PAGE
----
In chronological order if you followed my blogging you’ll not doubt not be surprised by the title of this blog. So this blog is designed to give you an overview of what the financial court proceedings looks like, and my recent experience of it. I’m not a lawyer, so don’t assume any of this is legal advice or correct! Right disclaimers out the way here goes.
So i recently attended an FDR, Financial Dispute Resolution, I think it stands for. This is the second time I’ve been to court, the first time was called a FDA – I can’t remember what that stood for. The next step in the process is the Final Hearing. All on the assumption that you don’t do a deal before then.
There are different rules and things that happen at each, but as far as my small but growing knowledge in these matters cover, these are all areas for a judge to advise what sort of deal you should do, and then at the final hearing if you can’t sort it out the judge tells you what to do.
So, I’m at stage 2, the FDR. It was todate the worse experience of my life, from a stress point of view. You feel like shit. If you’re about to go to one, I’m sorry to say, it’s not going to be pleasant. It’s shit. But, it’s only a day.
The hardest thing is how clinical everything is, it’s just another day in court for all the people around you and yet for you, and your ex-partner it’s as harrowing as it gets.
You head off into the court room and the judge sits and the end of the table, and without delay you get straight into it. Thankfully you dont have to say anything as the barristers and the judge do all the talking. They summarise where you are at and the main issues and the judge makes a few comments, and gives what they call ‘guidance’. It didnt help that my judge gave little guidance, there was lots of ifs, buts and maybes. After what seems like forever, we all trundle out into separate rooms. This is where we all talk about the ‘guidance’ and discuss next moves. This is normally in the form of an offer or encouraging the other side to make an offer. The barristers leave and meet in the corridor to discuss and negotiate positions. All the while you just sit there wondering what’s being said, what the ex is thinking, and frankly how much you hate being there.
The barrister returns. At this point, it’s like of a reserve scenario of when you were at school and you got your mate to ask a girl out on your behalf. What did they say, what did they say. If you’re lucky, you can start to reach a point where you can this whole sorry mess behind you. Unfortunately for me, what they said, was not at all what i wanted to hear. We do this back and forth a few times, and then we’re back into see the judge.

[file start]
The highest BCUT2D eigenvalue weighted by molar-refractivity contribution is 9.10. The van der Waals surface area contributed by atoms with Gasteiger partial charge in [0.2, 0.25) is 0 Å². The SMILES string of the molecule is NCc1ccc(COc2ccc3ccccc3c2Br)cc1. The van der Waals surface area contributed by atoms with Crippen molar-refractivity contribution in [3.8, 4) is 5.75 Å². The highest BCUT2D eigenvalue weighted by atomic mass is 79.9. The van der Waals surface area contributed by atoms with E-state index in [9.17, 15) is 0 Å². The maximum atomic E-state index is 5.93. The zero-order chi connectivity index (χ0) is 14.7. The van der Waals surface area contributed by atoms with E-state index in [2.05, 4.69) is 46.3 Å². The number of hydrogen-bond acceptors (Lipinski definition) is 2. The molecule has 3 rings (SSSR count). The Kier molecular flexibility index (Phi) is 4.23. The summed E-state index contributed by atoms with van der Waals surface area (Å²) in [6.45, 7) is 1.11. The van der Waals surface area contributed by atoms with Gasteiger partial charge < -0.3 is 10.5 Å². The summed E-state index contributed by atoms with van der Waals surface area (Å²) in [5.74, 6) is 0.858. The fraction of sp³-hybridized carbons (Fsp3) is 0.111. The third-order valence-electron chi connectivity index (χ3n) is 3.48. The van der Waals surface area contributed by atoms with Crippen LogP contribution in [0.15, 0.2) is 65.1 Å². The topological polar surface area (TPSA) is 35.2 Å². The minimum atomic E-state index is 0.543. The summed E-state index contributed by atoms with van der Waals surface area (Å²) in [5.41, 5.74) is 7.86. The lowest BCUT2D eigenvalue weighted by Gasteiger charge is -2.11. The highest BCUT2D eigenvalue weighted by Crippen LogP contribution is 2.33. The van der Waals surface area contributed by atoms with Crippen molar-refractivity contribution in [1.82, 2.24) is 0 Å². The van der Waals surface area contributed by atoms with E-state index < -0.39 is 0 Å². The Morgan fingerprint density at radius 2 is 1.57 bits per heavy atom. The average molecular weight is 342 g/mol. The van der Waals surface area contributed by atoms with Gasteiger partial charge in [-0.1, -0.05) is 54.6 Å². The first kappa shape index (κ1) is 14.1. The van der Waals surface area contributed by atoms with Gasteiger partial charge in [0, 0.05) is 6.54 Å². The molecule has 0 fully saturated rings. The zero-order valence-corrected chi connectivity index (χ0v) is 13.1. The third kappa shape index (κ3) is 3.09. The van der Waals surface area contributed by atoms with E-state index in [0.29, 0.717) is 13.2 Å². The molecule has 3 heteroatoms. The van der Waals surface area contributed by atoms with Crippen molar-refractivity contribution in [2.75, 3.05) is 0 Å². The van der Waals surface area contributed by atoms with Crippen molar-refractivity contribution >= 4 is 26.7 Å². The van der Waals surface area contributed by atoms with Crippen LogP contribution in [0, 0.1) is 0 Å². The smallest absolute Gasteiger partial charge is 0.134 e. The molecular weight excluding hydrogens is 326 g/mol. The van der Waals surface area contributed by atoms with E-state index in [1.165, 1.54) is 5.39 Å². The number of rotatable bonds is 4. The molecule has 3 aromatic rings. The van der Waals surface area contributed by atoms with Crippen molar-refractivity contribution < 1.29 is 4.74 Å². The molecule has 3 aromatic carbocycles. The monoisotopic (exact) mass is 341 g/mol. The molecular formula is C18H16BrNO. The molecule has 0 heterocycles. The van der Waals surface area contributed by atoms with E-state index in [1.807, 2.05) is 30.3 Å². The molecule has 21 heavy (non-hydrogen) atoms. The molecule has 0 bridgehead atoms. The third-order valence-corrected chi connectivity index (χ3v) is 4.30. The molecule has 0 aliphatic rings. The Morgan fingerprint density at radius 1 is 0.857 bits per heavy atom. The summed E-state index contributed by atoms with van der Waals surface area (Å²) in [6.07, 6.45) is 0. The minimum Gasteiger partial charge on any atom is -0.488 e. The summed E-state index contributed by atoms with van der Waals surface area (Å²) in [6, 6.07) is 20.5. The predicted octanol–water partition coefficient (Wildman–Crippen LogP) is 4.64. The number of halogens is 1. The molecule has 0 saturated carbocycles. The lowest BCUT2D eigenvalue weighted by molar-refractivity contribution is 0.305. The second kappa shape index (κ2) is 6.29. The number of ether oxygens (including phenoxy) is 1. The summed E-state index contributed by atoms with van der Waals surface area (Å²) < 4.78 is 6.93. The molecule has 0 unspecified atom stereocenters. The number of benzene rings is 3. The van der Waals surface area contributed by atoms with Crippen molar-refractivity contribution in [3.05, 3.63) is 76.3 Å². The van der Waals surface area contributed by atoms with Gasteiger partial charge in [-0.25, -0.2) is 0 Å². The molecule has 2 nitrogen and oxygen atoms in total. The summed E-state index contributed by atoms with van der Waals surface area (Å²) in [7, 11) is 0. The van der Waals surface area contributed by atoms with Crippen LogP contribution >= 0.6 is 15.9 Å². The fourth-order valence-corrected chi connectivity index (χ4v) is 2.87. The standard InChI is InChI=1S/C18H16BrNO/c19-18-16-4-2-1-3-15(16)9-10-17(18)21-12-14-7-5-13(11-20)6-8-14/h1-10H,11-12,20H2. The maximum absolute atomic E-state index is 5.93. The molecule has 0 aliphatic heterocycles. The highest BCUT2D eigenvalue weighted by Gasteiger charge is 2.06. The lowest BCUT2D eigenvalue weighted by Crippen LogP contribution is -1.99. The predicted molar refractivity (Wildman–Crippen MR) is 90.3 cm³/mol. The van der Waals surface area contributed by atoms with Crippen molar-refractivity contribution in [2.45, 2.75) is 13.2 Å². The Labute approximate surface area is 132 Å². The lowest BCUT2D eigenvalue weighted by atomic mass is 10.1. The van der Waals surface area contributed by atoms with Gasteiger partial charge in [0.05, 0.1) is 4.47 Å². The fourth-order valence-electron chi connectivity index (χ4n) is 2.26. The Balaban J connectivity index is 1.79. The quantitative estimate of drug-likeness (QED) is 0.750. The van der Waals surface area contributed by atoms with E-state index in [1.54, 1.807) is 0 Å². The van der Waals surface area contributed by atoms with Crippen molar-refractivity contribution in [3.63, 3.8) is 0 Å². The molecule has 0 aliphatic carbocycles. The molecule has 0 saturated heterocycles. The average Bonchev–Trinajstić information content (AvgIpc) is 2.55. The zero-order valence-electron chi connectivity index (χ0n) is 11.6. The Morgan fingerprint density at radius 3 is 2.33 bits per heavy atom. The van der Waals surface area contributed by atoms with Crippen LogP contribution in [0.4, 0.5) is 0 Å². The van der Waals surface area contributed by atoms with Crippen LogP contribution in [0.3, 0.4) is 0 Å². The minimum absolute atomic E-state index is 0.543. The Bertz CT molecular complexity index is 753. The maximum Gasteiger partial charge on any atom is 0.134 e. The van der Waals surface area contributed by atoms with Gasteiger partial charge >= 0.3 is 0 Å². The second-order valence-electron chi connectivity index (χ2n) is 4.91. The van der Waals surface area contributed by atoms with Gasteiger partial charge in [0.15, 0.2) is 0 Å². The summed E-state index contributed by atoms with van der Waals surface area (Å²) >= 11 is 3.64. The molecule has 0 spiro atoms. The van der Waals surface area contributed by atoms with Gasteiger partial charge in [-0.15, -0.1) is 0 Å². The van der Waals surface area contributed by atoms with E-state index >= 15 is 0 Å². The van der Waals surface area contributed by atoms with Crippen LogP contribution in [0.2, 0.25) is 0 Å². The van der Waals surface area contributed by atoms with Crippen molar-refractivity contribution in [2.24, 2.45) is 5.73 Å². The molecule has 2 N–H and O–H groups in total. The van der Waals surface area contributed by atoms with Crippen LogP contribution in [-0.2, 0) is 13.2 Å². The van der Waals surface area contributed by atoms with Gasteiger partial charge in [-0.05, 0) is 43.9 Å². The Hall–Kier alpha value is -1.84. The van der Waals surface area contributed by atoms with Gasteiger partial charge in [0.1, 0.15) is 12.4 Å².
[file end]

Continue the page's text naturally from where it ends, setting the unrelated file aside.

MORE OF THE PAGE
Being frank, it’s a bit of a blur and most of goes over my head, but I feel like I’m in and out of the little rooms, different rooms everytime as contrary to what feel, this is happening all over the court, multiple times and multiple places, so as soon as you leave your room you tend to have some other poor bastard jumping into it to run through the same procedure.
Ideally, by the end of the day, you’ve reached an agreement or a decision. At best you’re glad its over, at worst you’re bitter, and torn up inside. But it’s over.
If you experience what I experienced you don’t reach a decision, the offers arent close enough or for whatever reason you can’t find common group, the barristers and lawyers go in and make their plans for the final hearing, in something that sort of feels like they are drawing up an order form for you to pay tens of thousands in a couple of months time. They’re not excited by it, they’re not unhappy, they’re just doing their job.
So as I left the court that day, probably having spent 10k on the pleasure of it, achieved nothing other than hurt, upset and emotional turmoil, I was pretty down about it all. Despite all the erratic and emotional thoughts about what to do next, I just went for a coffee and sat doing nothing, somewhat shellshocked. I was like that for a few days in truth. After a week or so, the sun came out and the memories passed. Times waits for no man or divorce.
So now it’s onto the Final Hearing, the most expensive and well publicised of ‘court’ when it comes to divorce. Early indications are it will cost around £25k per party, but at least this time we’re paying for the pleasure of the judge to ‘tell’ us what to do rather than pass their ‘guidance’.
Money well spent? I’m not so sure, but I’ll be glad when it’s all finally over.